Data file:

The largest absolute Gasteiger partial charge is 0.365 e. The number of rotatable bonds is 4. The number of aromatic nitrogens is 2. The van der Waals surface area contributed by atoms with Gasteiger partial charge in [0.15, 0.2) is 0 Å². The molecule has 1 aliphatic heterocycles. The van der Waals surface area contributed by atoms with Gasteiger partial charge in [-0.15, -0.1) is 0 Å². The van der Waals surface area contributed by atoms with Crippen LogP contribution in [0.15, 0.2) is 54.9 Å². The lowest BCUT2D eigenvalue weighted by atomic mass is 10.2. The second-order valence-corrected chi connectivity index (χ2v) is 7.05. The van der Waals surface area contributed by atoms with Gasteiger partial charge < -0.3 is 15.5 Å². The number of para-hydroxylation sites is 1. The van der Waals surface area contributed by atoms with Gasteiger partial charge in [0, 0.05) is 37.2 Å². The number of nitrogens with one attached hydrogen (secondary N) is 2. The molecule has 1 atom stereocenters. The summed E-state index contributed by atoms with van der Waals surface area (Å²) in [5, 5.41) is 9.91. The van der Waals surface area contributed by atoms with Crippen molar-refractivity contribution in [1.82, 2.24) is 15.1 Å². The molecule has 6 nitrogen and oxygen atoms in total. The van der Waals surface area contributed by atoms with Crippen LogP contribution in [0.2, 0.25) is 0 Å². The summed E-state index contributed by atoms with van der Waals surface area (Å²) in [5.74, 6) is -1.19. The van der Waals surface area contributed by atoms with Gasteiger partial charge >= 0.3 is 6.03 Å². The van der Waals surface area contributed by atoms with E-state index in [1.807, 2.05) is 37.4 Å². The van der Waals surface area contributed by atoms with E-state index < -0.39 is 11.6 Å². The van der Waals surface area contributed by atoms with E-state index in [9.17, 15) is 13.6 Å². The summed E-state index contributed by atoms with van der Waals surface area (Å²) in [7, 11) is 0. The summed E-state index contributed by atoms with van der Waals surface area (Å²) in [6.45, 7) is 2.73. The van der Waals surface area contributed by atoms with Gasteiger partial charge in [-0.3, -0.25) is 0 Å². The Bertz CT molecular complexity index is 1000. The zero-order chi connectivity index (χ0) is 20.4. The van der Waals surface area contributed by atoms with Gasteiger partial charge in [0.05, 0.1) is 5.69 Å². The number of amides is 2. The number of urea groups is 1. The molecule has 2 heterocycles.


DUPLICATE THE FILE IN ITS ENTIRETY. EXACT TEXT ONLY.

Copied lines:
The largest absolute Gasteiger partial charge is 0.365 e. The number of rotatable bonds is 4. The number of aromatic nitrogens is 2. The van der Waals surface area contributed by atoms with Gasteiger partial charge in [0.15, 0.2) is 0 Å². The molecule has 1 aliphatic heterocycles. The van der Waals surface area contributed by atoms with Gasteiger partial charge in [-0.15, -0.1) is 0 Å². The van der Waals surface area contributed by atoms with Crippen LogP contribution in [0.15, 0.2) is 54.9 Å². The lowest BCUT2D eigenvalue weighted by atomic mass is 10.2. The second-order valence-corrected chi connectivity index (χ2v) is 7.05. The van der Waals surface area contributed by atoms with Gasteiger partial charge < -0.3 is 15.5 Å². The number of para-hydroxylation sites is 1. The van der Waals surface area contributed by atoms with Gasteiger partial charge in [0, 0.05) is 37.2 Å². The number of nitrogens with one attached hydrogen (secondary N) is 2. The molecule has 1 atom stereocenters. The summed E-state index contributed by atoms with van der Waals surface area (Å²) in [5, 5.41) is 9.91. The van der Waals surface area contributed by atoms with Crippen molar-refractivity contribution in [1.82, 2.24) is 15.1 Å². The molecule has 6 nitrogen and oxygen atoms in total. The van der Waals surface area contributed by atoms with Crippen LogP contribution in [0.2, 0.25) is 0 Å². The summed E-state index contributed by atoms with van der Waals surface area (Å²) in [5.74, 6) is -1.19. The van der Waals surface area contributed by atoms with Gasteiger partial charge >= 0.3 is 6.03 Å². The van der Waals surface area contributed by atoms with E-state index in [1.807, 2.05) is 37.4 Å². The van der Waals surface area contributed by atoms with E-state index < -0.39 is 11.6 Å². The van der Waals surface area contributed by atoms with E-state index in [9.17, 15) is 13.6 Å². The summed E-state index contributed by atoms with van der Waals surface area (Å²) in [7, 11) is 0. The summed E-state index contributed by atoms with van der Waals surface area (Å²) in [6.45, 7) is 2.73. The van der Waals surface area contributed by atoms with Gasteiger partial charge in [-0.3, -0.25) is 0 Å². The Bertz CT molecular complexity index is 1000. The zero-order chi connectivity index (χ0) is 20.4. The van der Waals surface area contributed by atoms with Gasteiger partial charge in [0.05, 0.1) is 5.69 Å². The number of amides is 2. The number of urea groups is 1. The molecule has 2 heterocycles.